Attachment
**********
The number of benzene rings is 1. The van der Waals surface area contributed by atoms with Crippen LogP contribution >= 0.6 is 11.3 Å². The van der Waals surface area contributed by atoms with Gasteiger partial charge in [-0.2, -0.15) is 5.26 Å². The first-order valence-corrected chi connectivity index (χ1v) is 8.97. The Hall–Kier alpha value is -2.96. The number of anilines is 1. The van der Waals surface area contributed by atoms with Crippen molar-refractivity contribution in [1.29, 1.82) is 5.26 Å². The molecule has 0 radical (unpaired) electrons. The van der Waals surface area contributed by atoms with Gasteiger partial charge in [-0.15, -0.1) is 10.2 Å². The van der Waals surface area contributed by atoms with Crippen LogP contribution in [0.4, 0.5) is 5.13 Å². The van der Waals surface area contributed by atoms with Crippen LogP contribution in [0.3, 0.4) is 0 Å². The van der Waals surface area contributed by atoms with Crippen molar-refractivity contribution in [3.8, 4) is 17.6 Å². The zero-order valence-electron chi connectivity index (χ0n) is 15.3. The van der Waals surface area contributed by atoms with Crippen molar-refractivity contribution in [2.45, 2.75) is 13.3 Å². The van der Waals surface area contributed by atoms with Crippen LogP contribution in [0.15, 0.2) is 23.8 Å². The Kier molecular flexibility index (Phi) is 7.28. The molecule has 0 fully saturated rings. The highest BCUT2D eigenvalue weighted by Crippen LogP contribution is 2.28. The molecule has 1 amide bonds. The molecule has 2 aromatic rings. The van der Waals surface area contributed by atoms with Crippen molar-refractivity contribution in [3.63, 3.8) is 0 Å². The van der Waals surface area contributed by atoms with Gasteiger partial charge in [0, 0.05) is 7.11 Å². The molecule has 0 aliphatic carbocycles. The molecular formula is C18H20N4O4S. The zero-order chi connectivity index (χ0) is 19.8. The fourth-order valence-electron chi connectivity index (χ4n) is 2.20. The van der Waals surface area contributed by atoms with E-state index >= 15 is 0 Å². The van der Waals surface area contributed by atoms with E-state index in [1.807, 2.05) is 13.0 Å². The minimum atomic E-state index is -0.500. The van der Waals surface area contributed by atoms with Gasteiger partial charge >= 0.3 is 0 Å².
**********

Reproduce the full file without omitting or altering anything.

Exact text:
The number of benzene rings is 1. The van der Waals surface area contributed by atoms with Crippen LogP contribution >= 0.6 is 11.3 Å². The van der Waals surface area contributed by atoms with Gasteiger partial charge in [-0.2, -0.15) is 5.26 Å². The first-order valence-corrected chi connectivity index (χ1v) is 8.97. The Hall–Kier alpha value is -2.96. The number of anilines is 1. The van der Waals surface area contributed by atoms with Crippen molar-refractivity contribution in [1.29, 1.82) is 5.26 Å². The molecule has 0 radical (unpaired) electrons. The van der Waals surface area contributed by atoms with Gasteiger partial charge in [-0.15, -0.1) is 10.2 Å². The van der Waals surface area contributed by atoms with Crippen LogP contribution in [0.4, 0.5) is 5.13 Å². The van der Waals surface area contributed by atoms with Crippen LogP contribution in [0.3, 0.4) is 0 Å². The van der Waals surface area contributed by atoms with Crippen molar-refractivity contribution in [3.8, 4) is 17.6 Å². The zero-order valence-electron chi connectivity index (χ0n) is 15.3. The van der Waals surface area contributed by atoms with Crippen molar-refractivity contribution in [2.45, 2.75) is 13.3 Å². The van der Waals surface area contributed by atoms with Crippen LogP contribution in [0.15, 0.2) is 23.8 Å². The Kier molecular flexibility index (Phi) is 7.28. The molecule has 0 fully saturated rings. The highest BCUT2D eigenvalue weighted by Crippen LogP contribution is 2.28. The molecule has 1 amide bonds. The molecule has 2 aromatic rings. The van der Waals surface area contributed by atoms with Crippen molar-refractivity contribution in [3.63, 3.8) is 0 Å². The van der Waals surface area contributed by atoms with Gasteiger partial charge in [0, 0.05) is 7.11 Å². The molecule has 0 aliphatic carbocycles. The molecular formula is C18H20N4O4S. The zero-order chi connectivity index (χ0) is 19.8. The fourth-order valence-electron chi connectivity index (χ4n) is 2.20. The van der Waals surface area contributed by atoms with E-state index >= 15 is 0 Å². The van der Waals surface area contributed by atoms with E-state index in [1.807, 2.05) is 13.0 Å². The minimum atomic E-state index is -0.500. The van der Waals surface area contributed by atoms with Gasteiger partial charge >= 0.3 is 0 Å².